Tato Architects responded to the rural vernacular architecture in this contemporary home in Yamasaki, Hyogo Prefecture. Here Yo Shimada explains his process of designing a practical, low energy home for a family of four while respecting the surrounding topography and history.
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Here Yo Shimada explains his process of designing a practical, low energy home for a family of four while respecting the surrounding topography and history:
“This is a house in the northern part of Hyogo Prefecture for a couple and their two children. The construction site is surrounded by mountains and the sky is overcast most days. I wanted to create a light, stable indoor climate and came up with a plan of three sheds of house type arranged on a 1.8 m high, grey foundation platform.
The level of the first floor was lowered to 760 mm below the ground to achieve a firm base on the natural slope, and to achieve a more stable performance of the floor heating system which is is a condensing system that utilises terrestrial heat. It was also envisaged that the whole site could be used like a garden as the rooftop came close to the ground. The site is at the corner of the entry to a residential area, and I thought that lowering the rooftop would leave wide visibility to the surroundings of the mountains and the sky, and that it would be beneficial to the whole residential area.”
On the foundation platform I arranged three separate sheds — housing a bathroom, a sunroom and a guestroom. The bathroom shed and the sunroom shed provide lighting and ventilation for the lower floor. They form an overhead courtyard in a sense. The sunroom especially collects heat in winter, and exhausts heat in summer through its five motor-operated windows.
The three sheds do not actually provide spaces for lengthy habitation, but cover the living floor on the foundation platform. This results in privacy from neighbours at the same time as being able to watch over children playing in the garden or nearby. Accordingly, I think, both subtle proximity to and and distance from the surroundings have been realised
The residential area including the site was developed in recent years and is at the edge of fields which will eventually become building lots. It was anticipated that brand-new commercial houses would be built one after another. By designing a house as small as a peasant’s work shed of such material as vernacular as corrugated panels in an agricultural area, I anticipated a link between the prospective rows of similar new houses and the existing rural landscape.
For Free Behaviour of Things
Some box-shape volumes were required, such as storage units and a lavatory, and were made to resemble packing boxes. Through studying the method of fixing the balustrade onto the rooftop without damaging the waterproofing membrane, benches were fixed to the balustrade. A washstand is fixed to the stairwell, serving as handrail as well. The sunroom doubles as a greenhouse. Construction elements, such as handrails and top lights, are mixed together with conventional elements to serve a dual purpose. The reason for such elaboration is that I wanted to give the interiors a kind of freedom, as if everything happened to be there as bricolage. Various things the residents carry in are expected to behave freely.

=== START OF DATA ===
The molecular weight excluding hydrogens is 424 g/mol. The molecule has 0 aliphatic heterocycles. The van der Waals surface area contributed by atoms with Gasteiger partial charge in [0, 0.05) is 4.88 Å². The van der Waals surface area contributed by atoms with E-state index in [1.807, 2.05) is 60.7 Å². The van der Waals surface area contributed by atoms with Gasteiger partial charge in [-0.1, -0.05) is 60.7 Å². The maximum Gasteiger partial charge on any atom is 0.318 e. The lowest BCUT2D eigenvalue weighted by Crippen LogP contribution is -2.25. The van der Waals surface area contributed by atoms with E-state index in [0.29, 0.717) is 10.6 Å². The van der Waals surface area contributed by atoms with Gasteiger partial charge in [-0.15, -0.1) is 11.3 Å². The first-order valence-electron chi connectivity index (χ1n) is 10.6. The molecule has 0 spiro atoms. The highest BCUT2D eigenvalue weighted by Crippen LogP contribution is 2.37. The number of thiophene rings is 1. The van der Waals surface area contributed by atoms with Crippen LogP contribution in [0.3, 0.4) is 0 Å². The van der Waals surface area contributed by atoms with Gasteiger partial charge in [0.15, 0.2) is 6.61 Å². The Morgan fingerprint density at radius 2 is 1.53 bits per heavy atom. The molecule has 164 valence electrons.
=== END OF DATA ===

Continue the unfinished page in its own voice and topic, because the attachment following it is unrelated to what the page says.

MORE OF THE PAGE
Corrugated polycarbonate panels are used for outer walls of the bathroom and sunroom sheds to absorb solar radiation. Moisture and water-absorbing and heat-retaining sheets of greenhouse standard are inserted in between the corrugated panels and structure. The inside of the walls have a heat-insulating layer of clear polycarbonate hollow sheeting. The ceiling and walls of the bathroom are further insulated with light-transmitting thermal material made from recycled PET bottles.
To bring the second floor close to the first floor, 50 mm square pipes are laid around the opening that connects both levels. The pipes are sandwiched by the flooring material and the ceiling material to come up to 80 mm thickness. This opening can be closed during extremely hot days in summer and extremely cold nights in winter.
The outer walls of the foundation platform are covered with fibre-reinforced cement board. A small overhang allows rainwater to
drop easily off the edges and also provides shading. The RC part is provided with external heat insulation and broken cobblestones are laid all around it for drainage of rainwater and heat insulation.